The King of Glory Comes

Representative text cannot be shown for this hymn due to copyright.

Author: Willard F. Jabusch

Willard F. Jabusch (b. 1930) received degrees from St. Mary of the Lake Seminary, Mundelein, Illinois, and Loyola University, Chicago. He also earned a doctorate at Northwestern University, Evanston, Illinois (1986), and studied music at the Chicago Conservatory and the University of London. A parish priest at St. James Roman Catholic Church in Chicago from 1956 to 1961, he taught at Niles College of Loyola University from 1963 to 1966 and at the Mundelein Seminary from 1968 to 1990. Since 1990 Jabusch has been director of Calvert House, the Roman Catholic student center at the University of Chicago. His theological publications include The Person in the Pulpit (1980), Walk Where Jesus Walked (1986), and The Spoken Christ (1990). He has wri… Go to person page >

Text Information

First Line: Who is the King of glory, what shall we call him?
Title: The King of Glory Comes
Author: Willard F. Jabusch (1966)
Meter: 12.12 with refrain
Language: English
Refrain First Line: The King of glory comes, the nation rejoices
Notes: Spanish translation: See "¿Quién es el Rey de Gloria?" by Eunice Miller
Copyright: © 1966, 1982, Willard F. Jabusch. Administered by OCP Publications.


Scripture References:
st. 1 = Ps. 24:8, Isa. 7:14
st. 2 = Matt. 4:23
st. 3 = Isa. 53:12
st. 4 = 1 Cor. 15:57, John 14:2
ref. = Ps. 24:7, Ps. 67:4

Catholic priest Willard F.Jabusch (PHH 210) wrote this text in five stanzas in 1965 in Niles, Illinois, for use by the parish folk-music ensemble of St. Celestine's Roman Catholic Church in Elmwood Park, Illinois. The text was published in Hymnal for Young Christians (1966), one of the first English Roman Catholic hymnals published in the United States after Vatican II.

Stanza 1 and the refrain are based on Psalm 24:7-8; stanzas 2 and 3 recall Jesus' ministry and his death to atone for sin; stanza 4 confesses Christ's victory over death and the coming of his kingdom. The original third stanza was not included.

Liturgical Use:
Epiphany; Advent; Palm Sunday, or anytime; a great processional hymn at the beginning of a worship service.

--Psalter Hymnal Handbook



Jabusch wrote his text to correspond to PROMISED ONE, an Israeli folk tune. Probably of Hasidic origin, PROMISED ONE was associated with the folk song "Gilu Hagalilim," brought by Zionist settlers to Israel after World War I. The Fireside Book of Folk Songs (1947) contains the tune with a different…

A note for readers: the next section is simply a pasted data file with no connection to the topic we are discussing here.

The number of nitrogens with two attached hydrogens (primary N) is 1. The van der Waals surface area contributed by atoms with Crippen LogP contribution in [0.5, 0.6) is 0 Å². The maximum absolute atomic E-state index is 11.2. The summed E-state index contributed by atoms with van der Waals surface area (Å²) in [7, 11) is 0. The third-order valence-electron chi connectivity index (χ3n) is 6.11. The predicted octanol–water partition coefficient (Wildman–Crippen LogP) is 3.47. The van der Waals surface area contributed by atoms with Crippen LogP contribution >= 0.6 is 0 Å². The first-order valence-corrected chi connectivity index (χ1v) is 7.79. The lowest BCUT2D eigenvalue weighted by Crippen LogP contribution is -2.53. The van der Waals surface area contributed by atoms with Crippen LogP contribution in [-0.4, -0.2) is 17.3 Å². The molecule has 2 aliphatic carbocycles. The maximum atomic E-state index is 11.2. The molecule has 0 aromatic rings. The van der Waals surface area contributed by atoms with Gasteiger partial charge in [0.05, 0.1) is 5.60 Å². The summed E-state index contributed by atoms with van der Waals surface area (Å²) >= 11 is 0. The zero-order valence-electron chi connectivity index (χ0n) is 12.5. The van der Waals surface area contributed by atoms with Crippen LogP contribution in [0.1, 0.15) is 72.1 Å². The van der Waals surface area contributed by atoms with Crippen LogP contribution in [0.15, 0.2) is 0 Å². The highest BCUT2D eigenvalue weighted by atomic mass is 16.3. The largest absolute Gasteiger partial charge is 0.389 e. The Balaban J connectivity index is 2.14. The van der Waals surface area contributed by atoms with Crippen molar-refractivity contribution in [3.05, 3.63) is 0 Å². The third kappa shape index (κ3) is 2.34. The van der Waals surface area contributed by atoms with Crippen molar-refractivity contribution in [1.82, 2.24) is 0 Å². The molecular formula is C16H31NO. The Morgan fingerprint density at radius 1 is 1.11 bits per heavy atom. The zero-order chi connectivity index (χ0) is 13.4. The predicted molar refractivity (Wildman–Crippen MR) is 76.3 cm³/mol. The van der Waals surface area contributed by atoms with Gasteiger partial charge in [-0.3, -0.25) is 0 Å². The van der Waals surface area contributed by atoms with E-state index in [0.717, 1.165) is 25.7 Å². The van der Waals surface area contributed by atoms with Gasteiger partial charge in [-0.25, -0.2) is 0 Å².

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Psalter Hymnal (Gray) #370
  • Full Score (PDF, XML)
  • Bulletin Score (melody only) (PDF)
With Heart and Voice: songs for all God's children #88
  • Full Score (PDF, XML)
  • Bulletin Score (melody only) (PDF)


Instances (1 - 35 of 35)

Baptist Hymnal 1991 #127

Breaking Bread (Vol. 39) #714

Celebrating Grace Hymnal #177

Christian Worship (1993) #363

Christian Worship #548

Common Praise (1998) #632

Gather (3rd ed.) #572

Gather Comprehensive #486

Gather Comprehensive, Second Edition #494

Glory and Praise (3rd. ed.) #368

Hymnal Supplement 1991 #727

Hymns for a Pilgrim People #158

Journeysongs (2nd ed.) #487

Journeysongs (3rd ed.) #470

Lead Me, Guide Me (2nd ed.) #341

One in Faith #640

Oramos Cantando = We Pray In Song #474

Text InfoTune InfoScoreAudio

Psalter Hymnal (Gray) #370

Renew! Songs and Hymns for Blended Worship #267

RitualSong #628

Saint Augustine Hymnal (2nd ed) #119

Santo, Santo, Santo #206

Sing and Rejoice! #122

Sing the Faith #2091


Small Church Music #2416

Songs for Life #156

The Covenant Hymnal #137

The Faith We Sing #2091

The Worshiping Church #134

Together in Song #279

Trinity Hymnal (Rev. ed.) #240


With Heart and Voice #88

Worship (3rd ed.) #501

Worship (4th ed.) #565

Worship and Rejoice #159

Include 9 pre-1979 instances
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